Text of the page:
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The Blessing of Trials – Week 31 / August 10th
“We must through many tribulations enter the
Kingdom of God.”
Paul’s Philippian letter is important because it constitutes what we call a “Prison Epistle”; meaning that he wrote it while being held in a Roman jail which was not a very blessed experience! It is remarkable because it is also called the “Joyful Epistle” because it overflows with his joy and his call to the people of God to be joyful. So, we can definitely learn a few things from it and Paul gives us some good instruction about the blessing of trials in the first chapter of the epistle. We should note the following:
1. Our trials and challenges should have no impact upon our feeling of well being and joy.
This is so because the nature of our spiritual life is not regulated by outward factors or circumstances. We can be joyful in difficult times and Paul lived this out from a Roman jail!
“I thank my God upon every remembrance of you,
always in every prayer of mine making request for
you all with joy, for your fellowship in the gospel
from the first day until now.” V3-5
Let us also remember the prophet Habakkuk. (3:17-19) He faced an invasion of the Babylonians that brought death and destruction to his nation and yet he found that God could keep him by faith and that he would ascend great spiritual heights like a deer in the wilderness.
2. Our trials serve the plan of God for our lives.
“But I want you to know brethren, that the things which
happened to me have actually turned out for the
furtherance of the gospel.” V12
Paul found that his trials were contributing to the purpose of God flowing through his life. He didn’t have to understand everything but he did have to trust God. We must do the same.
3. Our trials enable us to reach people who would otherwise not be reached.
That is, our behavior in trials becomes a sermon with much power!
“…so that it has become evident to the whole palace
guard, and to all the rest, that my chains are in
The Palace Guard were seasoned soldiers who had no time for suspected traitors like Paul and so there was a real love hate relationship between the guards and the average prisoner. Paul was different and reached them with the love of Christ. Consequently many of them, by virtue of his behavior, became followers of Jesus. This impacted Caesar’s household, which was the plan of God from the beginning.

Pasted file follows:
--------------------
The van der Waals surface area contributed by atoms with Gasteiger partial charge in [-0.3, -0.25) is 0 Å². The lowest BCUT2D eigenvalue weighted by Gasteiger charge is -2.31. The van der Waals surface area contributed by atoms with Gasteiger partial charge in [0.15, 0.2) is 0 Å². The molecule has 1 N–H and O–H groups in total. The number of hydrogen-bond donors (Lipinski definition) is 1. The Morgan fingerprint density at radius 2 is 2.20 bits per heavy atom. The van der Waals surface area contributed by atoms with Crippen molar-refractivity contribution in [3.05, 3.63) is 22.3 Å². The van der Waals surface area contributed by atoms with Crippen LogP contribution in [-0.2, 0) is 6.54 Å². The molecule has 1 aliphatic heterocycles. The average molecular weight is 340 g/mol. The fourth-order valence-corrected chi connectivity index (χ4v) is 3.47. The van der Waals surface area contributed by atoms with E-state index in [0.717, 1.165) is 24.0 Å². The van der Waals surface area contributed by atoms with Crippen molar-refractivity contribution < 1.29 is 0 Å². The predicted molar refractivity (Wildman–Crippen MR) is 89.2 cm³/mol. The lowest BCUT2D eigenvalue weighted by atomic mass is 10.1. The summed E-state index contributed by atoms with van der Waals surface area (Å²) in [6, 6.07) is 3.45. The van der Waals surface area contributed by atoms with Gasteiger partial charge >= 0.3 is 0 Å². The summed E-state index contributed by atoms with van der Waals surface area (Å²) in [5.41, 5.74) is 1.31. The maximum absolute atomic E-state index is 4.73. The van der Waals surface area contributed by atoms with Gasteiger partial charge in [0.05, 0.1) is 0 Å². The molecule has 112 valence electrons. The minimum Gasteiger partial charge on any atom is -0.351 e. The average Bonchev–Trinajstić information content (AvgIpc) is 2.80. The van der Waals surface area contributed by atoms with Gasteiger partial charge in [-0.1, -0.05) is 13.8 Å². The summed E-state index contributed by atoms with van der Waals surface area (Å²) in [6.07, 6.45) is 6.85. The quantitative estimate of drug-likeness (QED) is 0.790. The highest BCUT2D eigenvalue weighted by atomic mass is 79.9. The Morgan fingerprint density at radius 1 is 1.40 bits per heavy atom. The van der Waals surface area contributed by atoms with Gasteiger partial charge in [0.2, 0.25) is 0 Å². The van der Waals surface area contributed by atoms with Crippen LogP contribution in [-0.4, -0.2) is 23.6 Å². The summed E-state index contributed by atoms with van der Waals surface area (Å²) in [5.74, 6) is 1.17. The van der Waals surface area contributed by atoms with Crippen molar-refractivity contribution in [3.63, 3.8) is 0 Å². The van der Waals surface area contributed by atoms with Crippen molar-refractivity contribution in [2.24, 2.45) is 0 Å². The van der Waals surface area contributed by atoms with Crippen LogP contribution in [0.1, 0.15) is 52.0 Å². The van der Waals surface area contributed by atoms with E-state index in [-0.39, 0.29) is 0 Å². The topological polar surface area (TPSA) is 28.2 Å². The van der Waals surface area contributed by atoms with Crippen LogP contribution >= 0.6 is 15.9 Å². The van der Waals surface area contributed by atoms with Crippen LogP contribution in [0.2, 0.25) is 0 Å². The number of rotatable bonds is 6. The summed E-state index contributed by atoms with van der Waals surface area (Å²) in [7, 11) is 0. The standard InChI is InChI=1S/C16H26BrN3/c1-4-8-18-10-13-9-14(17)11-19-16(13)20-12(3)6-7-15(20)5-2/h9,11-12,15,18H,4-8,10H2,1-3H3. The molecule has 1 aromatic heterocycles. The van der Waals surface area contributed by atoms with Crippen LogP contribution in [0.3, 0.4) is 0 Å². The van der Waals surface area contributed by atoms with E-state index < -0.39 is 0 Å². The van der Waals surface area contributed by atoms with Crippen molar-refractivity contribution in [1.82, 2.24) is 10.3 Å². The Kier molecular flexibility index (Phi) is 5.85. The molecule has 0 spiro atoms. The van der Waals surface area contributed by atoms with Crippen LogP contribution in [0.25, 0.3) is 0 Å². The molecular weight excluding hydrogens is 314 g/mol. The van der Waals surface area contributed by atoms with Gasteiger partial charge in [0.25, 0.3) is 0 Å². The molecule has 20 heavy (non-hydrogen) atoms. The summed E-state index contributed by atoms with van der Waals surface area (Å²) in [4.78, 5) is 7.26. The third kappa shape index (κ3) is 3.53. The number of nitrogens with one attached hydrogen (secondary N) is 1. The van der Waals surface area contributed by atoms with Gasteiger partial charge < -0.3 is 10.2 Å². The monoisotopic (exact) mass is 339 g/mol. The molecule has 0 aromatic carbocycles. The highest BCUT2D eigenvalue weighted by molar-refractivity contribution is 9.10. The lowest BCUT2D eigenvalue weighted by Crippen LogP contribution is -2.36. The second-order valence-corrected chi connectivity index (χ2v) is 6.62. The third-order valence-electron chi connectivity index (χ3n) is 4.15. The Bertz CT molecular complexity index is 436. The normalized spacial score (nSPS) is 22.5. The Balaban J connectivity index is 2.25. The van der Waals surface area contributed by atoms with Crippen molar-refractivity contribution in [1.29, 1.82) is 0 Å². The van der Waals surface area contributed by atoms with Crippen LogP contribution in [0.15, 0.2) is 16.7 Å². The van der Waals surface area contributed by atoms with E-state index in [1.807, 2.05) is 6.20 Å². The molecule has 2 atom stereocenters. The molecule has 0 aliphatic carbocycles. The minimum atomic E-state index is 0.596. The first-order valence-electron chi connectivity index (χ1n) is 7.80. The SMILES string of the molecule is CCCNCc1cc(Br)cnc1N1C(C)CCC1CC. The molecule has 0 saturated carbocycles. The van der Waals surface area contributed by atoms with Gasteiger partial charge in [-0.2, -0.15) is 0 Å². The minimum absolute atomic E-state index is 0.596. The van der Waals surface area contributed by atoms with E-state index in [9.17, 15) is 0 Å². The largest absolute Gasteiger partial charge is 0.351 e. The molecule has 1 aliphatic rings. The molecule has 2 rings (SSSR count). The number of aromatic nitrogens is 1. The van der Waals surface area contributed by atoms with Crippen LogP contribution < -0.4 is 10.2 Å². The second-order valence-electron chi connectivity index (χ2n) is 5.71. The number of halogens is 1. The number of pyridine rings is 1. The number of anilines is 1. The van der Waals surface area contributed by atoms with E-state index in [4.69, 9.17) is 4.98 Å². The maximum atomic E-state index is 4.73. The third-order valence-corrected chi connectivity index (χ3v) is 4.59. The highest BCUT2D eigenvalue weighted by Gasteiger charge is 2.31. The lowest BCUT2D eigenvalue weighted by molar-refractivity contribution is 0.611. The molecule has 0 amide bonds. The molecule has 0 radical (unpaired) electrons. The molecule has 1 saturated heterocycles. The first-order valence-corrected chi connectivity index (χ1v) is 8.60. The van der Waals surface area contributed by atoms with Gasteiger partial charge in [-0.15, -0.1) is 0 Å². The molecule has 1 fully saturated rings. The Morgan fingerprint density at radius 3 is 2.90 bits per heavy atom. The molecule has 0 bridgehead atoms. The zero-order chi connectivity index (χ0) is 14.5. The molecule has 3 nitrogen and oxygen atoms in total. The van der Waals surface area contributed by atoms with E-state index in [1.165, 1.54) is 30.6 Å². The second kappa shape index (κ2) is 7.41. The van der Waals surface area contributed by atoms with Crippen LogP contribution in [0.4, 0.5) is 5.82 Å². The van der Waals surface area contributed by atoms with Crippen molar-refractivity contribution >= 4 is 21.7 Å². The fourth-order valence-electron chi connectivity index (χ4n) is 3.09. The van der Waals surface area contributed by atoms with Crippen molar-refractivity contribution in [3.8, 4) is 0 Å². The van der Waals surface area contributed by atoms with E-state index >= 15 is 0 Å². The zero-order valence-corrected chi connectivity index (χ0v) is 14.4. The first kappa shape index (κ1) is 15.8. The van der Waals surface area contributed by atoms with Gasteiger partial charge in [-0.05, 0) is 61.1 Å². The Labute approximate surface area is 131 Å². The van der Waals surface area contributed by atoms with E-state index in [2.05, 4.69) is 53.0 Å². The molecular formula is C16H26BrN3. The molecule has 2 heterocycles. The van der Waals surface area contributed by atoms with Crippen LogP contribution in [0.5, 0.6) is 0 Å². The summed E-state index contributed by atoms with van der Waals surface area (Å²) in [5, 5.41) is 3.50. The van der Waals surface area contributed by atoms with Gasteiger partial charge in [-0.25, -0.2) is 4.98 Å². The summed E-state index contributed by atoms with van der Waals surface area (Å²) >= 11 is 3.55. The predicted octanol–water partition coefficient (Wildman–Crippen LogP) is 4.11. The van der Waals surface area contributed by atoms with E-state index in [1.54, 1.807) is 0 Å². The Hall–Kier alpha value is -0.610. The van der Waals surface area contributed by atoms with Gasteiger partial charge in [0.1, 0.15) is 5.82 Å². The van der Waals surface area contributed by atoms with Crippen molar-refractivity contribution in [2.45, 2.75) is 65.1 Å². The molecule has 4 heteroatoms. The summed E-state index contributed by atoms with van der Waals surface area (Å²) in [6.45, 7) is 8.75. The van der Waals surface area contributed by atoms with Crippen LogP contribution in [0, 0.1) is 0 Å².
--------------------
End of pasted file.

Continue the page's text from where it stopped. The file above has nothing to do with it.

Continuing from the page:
4. Our trials become a catalyst to encourage others to be bold in their service of Christ.
That is, when they observe God’s faithfulness to us and deliverance in trials, they are prepared to stand up and be counted. In this way we “complete the sufferings of Christ.” (Colossians 1:24)
“…and most of the brethren in the Lord, having become
confident by my chains, are much more bold to speak
the word without fear.” V14
A living example of one man’s relationship with God under pressure is worth more than a thousand sermons. God was seen to be faithful to Paul and thus he would be faithful to the brethren outside of jail and so they became fearless preachers of the faith.
5. Our trials become God’s tool by which to conform us more fully to Christ’s image.
“…according to my earnest expectation and hope
that in nothing I shall be ashamed, but with all
boldness, as always, so now Christ will be magnified
in my body, whether by life or death.” V20
Our trials always have an end and happy is the person who has allowed them to accomplish their holy work. Nothing removes the fault-lines in our characters like a good “dose” of trials! James expresses this truth when he writes:
“My brethren, count it all joy when you fall into various trials,
knowing that the testing of your faith produces patience. But
let patience have its perfect work, that you may be perfect and
complete, lacking nothing.”